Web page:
In the next episode, some kids (a boy and girl again) are watching the skies through a telescope on top of their house, and they spot Gigan’s approach. Here, Gigan only has two back fins instead of three, and they appear like wings. Gigan actually shoots his huge buzz saw out of his belly and cuts the children’s house in half, and the boy calls for Godzilla, who headbutts Gigan. Godzilla then performs a spinning, flying “Godzilla kick” and breaks off the horn on Gigan’s head, apparently defeating him. “Thank you, Godzilla!”

Note the furry Manda and the kids patching up Godzilla.
Note the furry Manda and the kids patching up Godzilla.

Hedorah appears in the next episode, which is the first from the second volume included with vol. 8 of the DVD sets. Here we see a bunch of kids and a dog playing in a park when Hedorah flies overhead, wherein we see a large number of smokestacks. The educational text asks kids to compare the heights of the smokestacks. Hedorah starts shooting fire out of his eyes (according to the kids), and the boy calls out, “Godzilla, Godzilla, friend!” Godzilla appears and is hit by Hedorah’s fire beam, which sets his tail on fire. Godzilla declares he is angry, then hits Hedorah with a flying drop kick followed by his flying saucer throw. Hedorah, admitting defeat, then says: “I will work to eliminate pollution. Forgive me!” as he eats the smokestack pollution. The children patch up Godzilla’s tail and bottom. The final panel shows Manda will come in the next episode, but I only mention it this time because Manda looks more like a long hairy worm in the preview artwork, whereas in the final artwork in the next episode he looks much closer to how he appeared in Atragon.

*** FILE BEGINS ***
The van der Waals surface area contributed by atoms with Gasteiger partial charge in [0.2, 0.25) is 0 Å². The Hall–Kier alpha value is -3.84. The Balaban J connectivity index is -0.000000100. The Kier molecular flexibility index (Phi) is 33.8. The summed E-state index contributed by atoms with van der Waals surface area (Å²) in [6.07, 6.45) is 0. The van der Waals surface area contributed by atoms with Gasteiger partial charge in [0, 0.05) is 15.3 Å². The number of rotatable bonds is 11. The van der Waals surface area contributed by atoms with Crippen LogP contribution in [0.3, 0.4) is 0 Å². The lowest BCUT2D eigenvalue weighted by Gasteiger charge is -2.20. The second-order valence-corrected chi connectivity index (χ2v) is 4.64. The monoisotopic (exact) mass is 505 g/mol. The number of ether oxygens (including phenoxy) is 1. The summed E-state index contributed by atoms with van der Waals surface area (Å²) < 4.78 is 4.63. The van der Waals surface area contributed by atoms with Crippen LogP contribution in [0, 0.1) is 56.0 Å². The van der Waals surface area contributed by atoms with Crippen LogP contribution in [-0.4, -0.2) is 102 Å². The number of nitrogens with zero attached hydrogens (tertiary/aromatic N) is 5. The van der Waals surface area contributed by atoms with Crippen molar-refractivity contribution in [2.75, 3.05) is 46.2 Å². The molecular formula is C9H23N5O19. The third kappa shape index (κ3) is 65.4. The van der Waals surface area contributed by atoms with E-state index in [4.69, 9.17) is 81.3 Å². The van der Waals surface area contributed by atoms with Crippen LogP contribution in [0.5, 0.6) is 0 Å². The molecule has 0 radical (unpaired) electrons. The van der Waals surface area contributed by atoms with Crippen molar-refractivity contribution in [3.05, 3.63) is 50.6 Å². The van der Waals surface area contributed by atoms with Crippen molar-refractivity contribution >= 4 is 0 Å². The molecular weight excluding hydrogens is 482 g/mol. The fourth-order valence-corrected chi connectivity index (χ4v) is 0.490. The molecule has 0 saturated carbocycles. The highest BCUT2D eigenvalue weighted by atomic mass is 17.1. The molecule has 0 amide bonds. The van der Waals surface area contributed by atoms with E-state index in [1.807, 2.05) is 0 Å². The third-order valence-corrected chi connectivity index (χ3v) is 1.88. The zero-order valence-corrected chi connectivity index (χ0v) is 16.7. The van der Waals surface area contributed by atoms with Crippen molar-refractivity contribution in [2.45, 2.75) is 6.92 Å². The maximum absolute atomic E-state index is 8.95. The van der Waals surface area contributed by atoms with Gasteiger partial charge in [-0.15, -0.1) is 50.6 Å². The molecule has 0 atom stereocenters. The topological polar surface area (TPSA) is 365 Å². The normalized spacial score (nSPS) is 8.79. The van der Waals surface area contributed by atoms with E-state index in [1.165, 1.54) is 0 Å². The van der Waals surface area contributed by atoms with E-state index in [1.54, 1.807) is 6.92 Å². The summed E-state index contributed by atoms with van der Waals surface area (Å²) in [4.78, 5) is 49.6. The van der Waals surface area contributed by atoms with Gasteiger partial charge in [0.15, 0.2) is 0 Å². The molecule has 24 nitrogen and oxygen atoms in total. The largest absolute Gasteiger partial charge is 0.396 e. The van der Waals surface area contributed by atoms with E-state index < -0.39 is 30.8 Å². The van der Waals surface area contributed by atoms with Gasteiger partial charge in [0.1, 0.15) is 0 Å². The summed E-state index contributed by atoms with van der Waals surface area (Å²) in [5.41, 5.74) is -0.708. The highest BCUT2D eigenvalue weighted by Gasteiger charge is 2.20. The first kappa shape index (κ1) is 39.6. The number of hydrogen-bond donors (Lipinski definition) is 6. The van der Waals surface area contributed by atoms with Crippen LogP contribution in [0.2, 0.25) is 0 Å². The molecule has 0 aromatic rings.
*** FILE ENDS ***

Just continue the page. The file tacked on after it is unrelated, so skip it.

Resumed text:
In the next episode, some kids are going together in a bus and they comment on how there are flowers blooming even in the winter. Suddenly Manda appears from the ocean. The kids call for Godzilla, and the kaiju king appears—only to get encircled by Manda’s long body. “How do you like that? Are you done for?” taunts Manda. Godzilla throws a rock into Manda’s mouth, busting out the sea serpent’s teeth—and the educational text implores children to brush their teeth morning and night. Manda swims away, crying over his lost teeth, and the kids thank Godzilla.

In the final episode, a boy and girl are hanging out on the top of the Kasumigaseki Building when Gorosaurus makes an appearance, with Mt. Fuji in the background. The girl screams, and the boy calls for Godzilla. The educational text asks children to compare the heights of the Kasumigaseki Building, Tokyo Tower, and Mt. Fuji. Gorosaurus hits Godzilla with his tail while yelling, “How do you like my tail punch?!” Godzilla then sits on Gorosaurus and ties the dinosaur’s tail to his head. “Thank you, Godzilla!” The final panel shows Zone Fighter, and Godzilla declares, “From next week Zone Fighter is coming!” The end.

Obviously the stories are barely stories. Most of the kids don’t even have names (a girl is named Eiko in the first story, but that’s about it.) Every conflict is solved by calling Godzilla to fight, and the fights are over in just a few panels. Even the “educational” text is pretty insubstantial and boring. It’s not the most gripping stuff, folks.

However, honestly, I love the artwork. Hisamatsu sketches out Godzilla and his crew with exaggerated and bombastic facial expressions, and each monster encounter plays out with humor and cartoonish glee. I liked the touch in which the kids patch up Godzilla’s eye with a cushion as well. Plus it’s great seeing several more obscure monsters making appearances, and while I wish Gorosaurus could have gotten in his kangaroo kick, a “tail punch” is pretty great in my book. Of course my favorite attack has to be Gigan shooting out his buzz saw like a flying guillotine, spinning and cutting.

The Godzilla series from Otomodachi is deservedly obscure, but, like the OAVs and the utterly charming Go! Go! Godzilla-Kun puppet theater, open-minded G-fans can really enjoy this overlooked monster mash… if they care to shell out the money, and can tolerate the (sigh) terrible paper on which it is printed.